Chemotherapeutics are an essential component of the therapeutic arsenal employed to treat solid and liquid tumors. However, chemotherapeutic potential is most often limited by systemic toxicity caused by off target side effects. Consequently, drug platforms that locally deliver efficacious therapeutic agents to diseased sites, while sparing healthy tissue, are highly sought after.

In work published in the journal Small, Christina Marvin and collaborators from the David Lawrence Group describe the use of red blood cells, RBCs, as carriers of cytoplasmically interned phototherapeutic agents. Photolysis promotes drug release from the RBC carrier thereby providing the means to target specific diseased sites.

This strategy is realized with a vitamin B12‐taxane conjugate, B12‐TAX, in which the drug is linked to the vitamin via a photolabile Co—C bond. The conjugate is introduced into mouse RBCs, mRBCs, via a pore‐forming/pore‐resealing procedure and is cytoplasmically retained due to the membrane impermeability of B12.

Photolysis separates the taxane from the B12 cytoplasmic anchor, enabling the drug to exit the RBC carrier. A covalently appended Cy5 antenna sensitizes the conjugate, Cy5‐B12‐TAX, to far red light, thereby circumventing the intense light absorbing properties of hemoglobin, 350–600 nm. Microscopy and imaging flow cytometry reveal that Cy5‐B12‐TAX‐loaded mRBCs act as drug carriers.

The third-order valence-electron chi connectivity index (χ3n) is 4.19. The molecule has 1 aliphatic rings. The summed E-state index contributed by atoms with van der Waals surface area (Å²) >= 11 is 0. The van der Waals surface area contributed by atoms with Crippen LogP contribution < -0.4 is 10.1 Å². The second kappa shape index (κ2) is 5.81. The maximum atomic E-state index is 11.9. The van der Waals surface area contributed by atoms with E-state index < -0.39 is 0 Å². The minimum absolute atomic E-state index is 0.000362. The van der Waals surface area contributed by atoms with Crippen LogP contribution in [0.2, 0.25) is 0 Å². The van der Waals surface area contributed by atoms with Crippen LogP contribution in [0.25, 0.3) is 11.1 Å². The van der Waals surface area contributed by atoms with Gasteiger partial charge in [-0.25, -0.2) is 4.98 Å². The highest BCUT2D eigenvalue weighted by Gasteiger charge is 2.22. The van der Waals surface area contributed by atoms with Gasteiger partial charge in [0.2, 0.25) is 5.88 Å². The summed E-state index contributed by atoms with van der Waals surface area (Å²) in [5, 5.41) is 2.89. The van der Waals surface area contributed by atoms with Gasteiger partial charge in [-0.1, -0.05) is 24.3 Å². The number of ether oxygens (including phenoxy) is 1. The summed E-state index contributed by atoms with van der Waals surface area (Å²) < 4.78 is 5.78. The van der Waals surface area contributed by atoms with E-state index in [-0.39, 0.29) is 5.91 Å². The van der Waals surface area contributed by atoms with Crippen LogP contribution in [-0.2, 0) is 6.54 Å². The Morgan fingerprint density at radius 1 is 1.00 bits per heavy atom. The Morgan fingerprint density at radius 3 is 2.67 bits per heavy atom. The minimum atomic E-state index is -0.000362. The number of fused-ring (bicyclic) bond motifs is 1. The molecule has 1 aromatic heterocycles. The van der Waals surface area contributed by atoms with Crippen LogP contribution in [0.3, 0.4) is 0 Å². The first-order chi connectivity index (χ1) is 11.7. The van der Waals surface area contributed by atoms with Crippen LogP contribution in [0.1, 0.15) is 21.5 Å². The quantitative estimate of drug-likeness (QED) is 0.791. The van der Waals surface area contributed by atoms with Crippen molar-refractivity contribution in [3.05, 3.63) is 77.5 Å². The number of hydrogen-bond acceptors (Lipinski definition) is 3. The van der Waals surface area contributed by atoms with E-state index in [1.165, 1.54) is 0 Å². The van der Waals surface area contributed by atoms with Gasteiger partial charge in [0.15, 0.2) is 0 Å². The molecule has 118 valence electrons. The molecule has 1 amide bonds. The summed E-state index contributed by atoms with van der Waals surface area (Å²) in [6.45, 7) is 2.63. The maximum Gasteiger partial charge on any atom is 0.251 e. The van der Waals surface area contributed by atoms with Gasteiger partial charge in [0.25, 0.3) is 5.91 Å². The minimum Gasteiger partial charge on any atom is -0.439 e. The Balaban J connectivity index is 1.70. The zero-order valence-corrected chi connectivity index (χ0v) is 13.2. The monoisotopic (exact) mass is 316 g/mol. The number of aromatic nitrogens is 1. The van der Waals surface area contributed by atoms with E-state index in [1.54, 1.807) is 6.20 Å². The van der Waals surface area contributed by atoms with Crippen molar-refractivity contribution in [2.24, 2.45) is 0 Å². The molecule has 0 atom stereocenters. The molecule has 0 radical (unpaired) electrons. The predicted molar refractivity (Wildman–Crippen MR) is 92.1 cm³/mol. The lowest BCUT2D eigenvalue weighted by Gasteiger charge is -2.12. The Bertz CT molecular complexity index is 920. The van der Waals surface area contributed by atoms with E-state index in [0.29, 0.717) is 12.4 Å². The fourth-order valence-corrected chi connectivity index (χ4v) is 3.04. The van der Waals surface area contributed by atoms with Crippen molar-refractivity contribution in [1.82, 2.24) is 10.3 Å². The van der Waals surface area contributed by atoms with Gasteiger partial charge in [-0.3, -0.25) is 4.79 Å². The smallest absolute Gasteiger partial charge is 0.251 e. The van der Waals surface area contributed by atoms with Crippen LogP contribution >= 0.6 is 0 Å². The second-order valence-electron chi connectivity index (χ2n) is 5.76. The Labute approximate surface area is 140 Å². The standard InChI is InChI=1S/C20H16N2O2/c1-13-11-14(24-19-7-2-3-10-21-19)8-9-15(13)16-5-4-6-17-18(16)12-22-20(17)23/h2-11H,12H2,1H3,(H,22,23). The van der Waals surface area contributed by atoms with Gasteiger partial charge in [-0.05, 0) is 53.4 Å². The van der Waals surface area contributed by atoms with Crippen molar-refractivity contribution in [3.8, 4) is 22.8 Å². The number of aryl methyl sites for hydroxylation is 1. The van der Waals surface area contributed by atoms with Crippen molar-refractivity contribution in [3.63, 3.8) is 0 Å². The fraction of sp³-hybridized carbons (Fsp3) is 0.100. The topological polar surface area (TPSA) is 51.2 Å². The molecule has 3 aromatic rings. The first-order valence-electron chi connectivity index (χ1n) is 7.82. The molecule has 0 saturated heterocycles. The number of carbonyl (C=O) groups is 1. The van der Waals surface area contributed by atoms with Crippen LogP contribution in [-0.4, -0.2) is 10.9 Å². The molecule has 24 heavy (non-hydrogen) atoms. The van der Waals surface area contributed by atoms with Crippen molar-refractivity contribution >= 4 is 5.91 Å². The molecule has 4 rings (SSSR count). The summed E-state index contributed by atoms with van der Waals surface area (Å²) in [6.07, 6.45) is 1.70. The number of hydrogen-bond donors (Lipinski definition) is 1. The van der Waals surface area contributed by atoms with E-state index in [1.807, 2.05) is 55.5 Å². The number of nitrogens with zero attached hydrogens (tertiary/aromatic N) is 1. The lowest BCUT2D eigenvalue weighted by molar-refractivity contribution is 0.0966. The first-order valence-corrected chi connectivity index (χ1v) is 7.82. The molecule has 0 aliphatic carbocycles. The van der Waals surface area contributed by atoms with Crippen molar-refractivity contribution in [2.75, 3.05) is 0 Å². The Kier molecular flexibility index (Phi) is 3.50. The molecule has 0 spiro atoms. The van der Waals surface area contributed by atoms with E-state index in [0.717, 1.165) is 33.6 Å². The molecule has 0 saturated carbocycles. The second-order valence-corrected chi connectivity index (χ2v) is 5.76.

Furthermore, intravital imaging of mice furnish a real time assessment of circulating phototherapeutic‐loaded mRBCs as well as evidence of the targeted photorelease of the taxane upon photolysis. Histopathology confirms that drug release occurs in a well resolved spatiotemporal fashion. Finally, acoustic angiography is employed to assess the consequences of taxane release at the tumor site in Nu/Nu‐tumor‐bearing mice.

This system extends phototherapeutics into the optical window of tissue, where light enjoys the greatest depth of tissue penetration. In addition, phototherapeutics in combination with RBCs offer a number of potential advantages relative to synthetic drug carriers, including enhanced circulatory lifetime, biocompatibility, and a large drug payload per carrier. As natural carriers, RBCs serve as a barrier, protecting the phototherapeutic from clearance mechanisms while protecting healthy tissue from the undesired assault of the cytotoxic agent. These advantages suggest that the amalgamation of B12‐based phototherapeutics and RBCs carriers have the potential to serve as a synergistic combination for the precision delivery of therapeutic agents.